Havlíčkův Brod

In the Czech Republic we can find only a few towns that bear the name of their famous native, but Havlíčkův Brod is one of these handful. We are talking about Havlíčkův Brod, a district town in the Vysočina region, which was named after the journalist, writer and poet Karel Havlíček Borovský in 1949.

Information for visitors

Adress: Havlíčkovo náměstí, Havlíčkův Brod
GPS: 49.60723310, 15.57980000
Havlíčkův Brod map

Interesting facts Havlíčkův Brod

History of the town

At the beginning of the 13th century, a mining settlement stood on the site of Havlíčkův Brod, founded by Smil of Lichtenburg. He was the administrator of the royal silver mines and the settlement was named after him Smilův Brod.

In 1274, this settlement was Přemysl Otakar II. elevated to the city and surrounded by walls. Because the town was dominated by a German population, it was renamed Německý Brod in 1308. The town was known under this name until 1945, when at the end of the Second World War it was renamed Havlíčkův Brod.

In the 15th century, the town was destroyed by the Hussites, and from the middle of the 15th century it was owned by Mikuláš Trčka of Lípa, followed by František of Thurn. In 1637, the German Ford became a royal city.

Brod began to strengthen his position only after the Thirty Years' War, when it became a city of education in connection with the arrival of the Augustinians, who founded a monastery here in 1674, during which the first Latin grammar school in the then region was opened in 1735.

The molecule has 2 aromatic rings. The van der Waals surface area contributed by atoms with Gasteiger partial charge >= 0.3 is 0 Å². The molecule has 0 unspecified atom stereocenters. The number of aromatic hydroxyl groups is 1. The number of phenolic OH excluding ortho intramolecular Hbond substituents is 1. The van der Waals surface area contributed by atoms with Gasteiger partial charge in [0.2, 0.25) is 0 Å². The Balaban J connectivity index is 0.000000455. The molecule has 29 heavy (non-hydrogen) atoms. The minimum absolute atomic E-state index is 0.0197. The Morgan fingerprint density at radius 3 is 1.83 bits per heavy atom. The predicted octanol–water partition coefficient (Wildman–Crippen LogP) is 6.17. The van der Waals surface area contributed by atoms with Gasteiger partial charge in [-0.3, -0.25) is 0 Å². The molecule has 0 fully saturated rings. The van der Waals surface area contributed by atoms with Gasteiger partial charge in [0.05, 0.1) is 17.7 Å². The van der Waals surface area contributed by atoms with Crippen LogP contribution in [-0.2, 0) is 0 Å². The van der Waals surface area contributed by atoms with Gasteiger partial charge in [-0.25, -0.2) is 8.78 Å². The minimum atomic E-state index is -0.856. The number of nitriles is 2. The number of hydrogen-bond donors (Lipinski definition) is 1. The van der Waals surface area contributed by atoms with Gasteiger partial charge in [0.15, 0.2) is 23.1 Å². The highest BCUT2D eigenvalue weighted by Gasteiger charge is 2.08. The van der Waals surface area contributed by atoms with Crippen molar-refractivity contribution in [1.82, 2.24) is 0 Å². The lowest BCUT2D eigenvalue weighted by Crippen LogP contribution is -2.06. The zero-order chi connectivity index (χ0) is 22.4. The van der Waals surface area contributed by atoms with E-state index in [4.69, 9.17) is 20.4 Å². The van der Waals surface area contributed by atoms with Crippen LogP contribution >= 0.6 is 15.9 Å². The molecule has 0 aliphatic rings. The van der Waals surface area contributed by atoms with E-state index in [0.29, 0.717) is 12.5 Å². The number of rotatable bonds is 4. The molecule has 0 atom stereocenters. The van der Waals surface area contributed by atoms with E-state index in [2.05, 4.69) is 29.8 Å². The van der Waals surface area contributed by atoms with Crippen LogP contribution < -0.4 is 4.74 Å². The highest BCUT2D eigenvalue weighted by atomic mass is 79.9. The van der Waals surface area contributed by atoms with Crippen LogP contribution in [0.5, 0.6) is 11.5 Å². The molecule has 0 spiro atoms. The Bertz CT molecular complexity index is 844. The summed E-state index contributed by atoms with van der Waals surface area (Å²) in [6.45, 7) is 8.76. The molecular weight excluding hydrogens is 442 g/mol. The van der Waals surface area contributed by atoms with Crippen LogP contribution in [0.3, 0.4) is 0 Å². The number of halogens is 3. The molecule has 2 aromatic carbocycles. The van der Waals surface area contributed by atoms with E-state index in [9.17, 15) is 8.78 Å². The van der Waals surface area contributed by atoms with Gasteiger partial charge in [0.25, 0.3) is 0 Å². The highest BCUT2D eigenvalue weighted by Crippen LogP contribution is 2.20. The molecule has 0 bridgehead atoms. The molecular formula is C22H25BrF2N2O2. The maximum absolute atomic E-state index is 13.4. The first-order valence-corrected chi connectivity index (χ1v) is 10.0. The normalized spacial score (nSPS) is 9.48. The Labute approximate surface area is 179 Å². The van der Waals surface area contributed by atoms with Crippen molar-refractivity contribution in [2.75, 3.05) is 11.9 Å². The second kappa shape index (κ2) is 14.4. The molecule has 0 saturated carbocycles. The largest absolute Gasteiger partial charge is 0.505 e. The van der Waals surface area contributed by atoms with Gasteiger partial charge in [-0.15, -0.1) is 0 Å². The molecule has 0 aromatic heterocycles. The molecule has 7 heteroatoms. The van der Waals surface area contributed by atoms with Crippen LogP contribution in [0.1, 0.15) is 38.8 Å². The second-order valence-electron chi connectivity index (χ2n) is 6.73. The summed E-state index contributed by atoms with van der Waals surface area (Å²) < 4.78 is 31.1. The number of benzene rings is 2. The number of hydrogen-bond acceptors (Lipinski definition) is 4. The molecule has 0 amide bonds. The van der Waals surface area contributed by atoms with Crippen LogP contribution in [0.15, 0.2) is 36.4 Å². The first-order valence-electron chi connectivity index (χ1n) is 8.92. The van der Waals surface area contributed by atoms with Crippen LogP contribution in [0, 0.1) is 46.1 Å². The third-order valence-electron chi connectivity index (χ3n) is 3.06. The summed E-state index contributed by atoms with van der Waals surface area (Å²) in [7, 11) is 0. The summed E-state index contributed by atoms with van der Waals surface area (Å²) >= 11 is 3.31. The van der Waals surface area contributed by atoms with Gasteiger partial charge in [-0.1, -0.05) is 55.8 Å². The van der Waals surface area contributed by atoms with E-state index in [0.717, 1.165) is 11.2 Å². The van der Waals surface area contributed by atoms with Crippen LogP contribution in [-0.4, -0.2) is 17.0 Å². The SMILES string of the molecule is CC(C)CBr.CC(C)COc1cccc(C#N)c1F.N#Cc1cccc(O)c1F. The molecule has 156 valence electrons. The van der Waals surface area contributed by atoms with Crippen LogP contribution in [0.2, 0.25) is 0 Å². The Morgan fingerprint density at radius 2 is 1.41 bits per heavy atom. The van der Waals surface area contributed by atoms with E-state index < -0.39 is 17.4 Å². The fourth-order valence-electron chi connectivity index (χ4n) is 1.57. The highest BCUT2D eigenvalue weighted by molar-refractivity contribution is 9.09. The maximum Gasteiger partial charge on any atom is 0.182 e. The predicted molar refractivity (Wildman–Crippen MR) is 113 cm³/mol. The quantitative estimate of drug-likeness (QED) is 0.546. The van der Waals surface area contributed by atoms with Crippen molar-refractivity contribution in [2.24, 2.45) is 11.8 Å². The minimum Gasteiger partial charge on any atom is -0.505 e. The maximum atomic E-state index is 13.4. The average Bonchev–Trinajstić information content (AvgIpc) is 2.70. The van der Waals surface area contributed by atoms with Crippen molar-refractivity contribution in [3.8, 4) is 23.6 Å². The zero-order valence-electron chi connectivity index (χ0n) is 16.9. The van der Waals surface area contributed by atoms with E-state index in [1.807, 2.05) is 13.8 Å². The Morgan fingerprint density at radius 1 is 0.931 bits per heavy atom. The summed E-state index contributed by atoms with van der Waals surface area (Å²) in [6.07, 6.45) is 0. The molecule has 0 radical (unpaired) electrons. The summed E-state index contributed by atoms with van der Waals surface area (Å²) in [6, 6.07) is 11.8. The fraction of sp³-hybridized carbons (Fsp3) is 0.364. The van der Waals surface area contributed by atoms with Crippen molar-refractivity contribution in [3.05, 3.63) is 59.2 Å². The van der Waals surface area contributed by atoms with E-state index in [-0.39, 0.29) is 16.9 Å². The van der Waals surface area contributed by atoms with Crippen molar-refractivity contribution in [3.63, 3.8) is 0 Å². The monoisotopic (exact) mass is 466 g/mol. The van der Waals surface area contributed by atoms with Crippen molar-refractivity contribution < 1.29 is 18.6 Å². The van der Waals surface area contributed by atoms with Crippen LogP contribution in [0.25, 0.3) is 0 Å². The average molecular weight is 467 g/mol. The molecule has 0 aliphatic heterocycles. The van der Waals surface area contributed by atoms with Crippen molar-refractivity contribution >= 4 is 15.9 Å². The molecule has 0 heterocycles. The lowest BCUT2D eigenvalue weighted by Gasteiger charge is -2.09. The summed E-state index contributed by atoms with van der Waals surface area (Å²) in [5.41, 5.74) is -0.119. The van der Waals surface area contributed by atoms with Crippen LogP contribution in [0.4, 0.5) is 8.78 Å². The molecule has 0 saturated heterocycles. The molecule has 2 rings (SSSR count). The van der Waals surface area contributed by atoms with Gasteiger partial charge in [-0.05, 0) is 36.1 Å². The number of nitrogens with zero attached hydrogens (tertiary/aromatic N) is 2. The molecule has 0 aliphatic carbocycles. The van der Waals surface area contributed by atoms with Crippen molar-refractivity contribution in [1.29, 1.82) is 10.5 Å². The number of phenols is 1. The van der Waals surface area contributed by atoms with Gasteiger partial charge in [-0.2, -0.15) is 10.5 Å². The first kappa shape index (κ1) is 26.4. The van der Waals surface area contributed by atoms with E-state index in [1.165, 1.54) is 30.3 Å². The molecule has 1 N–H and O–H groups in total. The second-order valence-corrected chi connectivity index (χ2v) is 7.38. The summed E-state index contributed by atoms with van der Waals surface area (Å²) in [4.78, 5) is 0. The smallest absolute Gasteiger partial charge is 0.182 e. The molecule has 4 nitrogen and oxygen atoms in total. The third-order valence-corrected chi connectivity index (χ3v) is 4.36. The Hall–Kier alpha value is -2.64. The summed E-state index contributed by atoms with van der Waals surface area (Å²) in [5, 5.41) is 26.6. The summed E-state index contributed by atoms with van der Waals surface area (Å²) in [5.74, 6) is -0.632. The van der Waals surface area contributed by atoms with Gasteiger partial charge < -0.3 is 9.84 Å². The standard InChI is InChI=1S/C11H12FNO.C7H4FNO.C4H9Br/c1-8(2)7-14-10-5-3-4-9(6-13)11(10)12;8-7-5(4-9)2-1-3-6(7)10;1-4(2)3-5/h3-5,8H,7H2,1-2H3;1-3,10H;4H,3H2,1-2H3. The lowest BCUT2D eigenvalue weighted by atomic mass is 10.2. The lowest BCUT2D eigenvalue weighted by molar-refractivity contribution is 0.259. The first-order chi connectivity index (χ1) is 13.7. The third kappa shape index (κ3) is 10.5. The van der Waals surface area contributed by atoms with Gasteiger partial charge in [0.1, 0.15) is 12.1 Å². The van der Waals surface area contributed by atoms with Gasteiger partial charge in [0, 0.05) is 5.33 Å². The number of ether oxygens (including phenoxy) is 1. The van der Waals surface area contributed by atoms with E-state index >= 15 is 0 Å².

In the 18th century, the imperial road leading to Vienna was stretched through Brod, in the middle of the 19th century the railway was introduced here and Německý Brod became an important railway junction. On May 5, 1945, it was renamed Havlíčkův Brod, and since 1990 the city center has been a monument zone.

Sights and interesting places

The most visited part of Havlíčkův Brod is undoubtedly the historical center with a square, which is dominated by a fountain with a statue of Triton and a Baroque plague column. The square has a rectangular shape, delimited by Renaissance and Baroque houses, the most important of which is Malin's house, on which Gothic elements have been preserved. Directly on the square is also the Renaissance building of the Old Town Hall.

Of the church monuments, the Church of the Assumption of the Virgin Mary, originally Gothic, now rebuilt in the Baroque style, is worth a visit.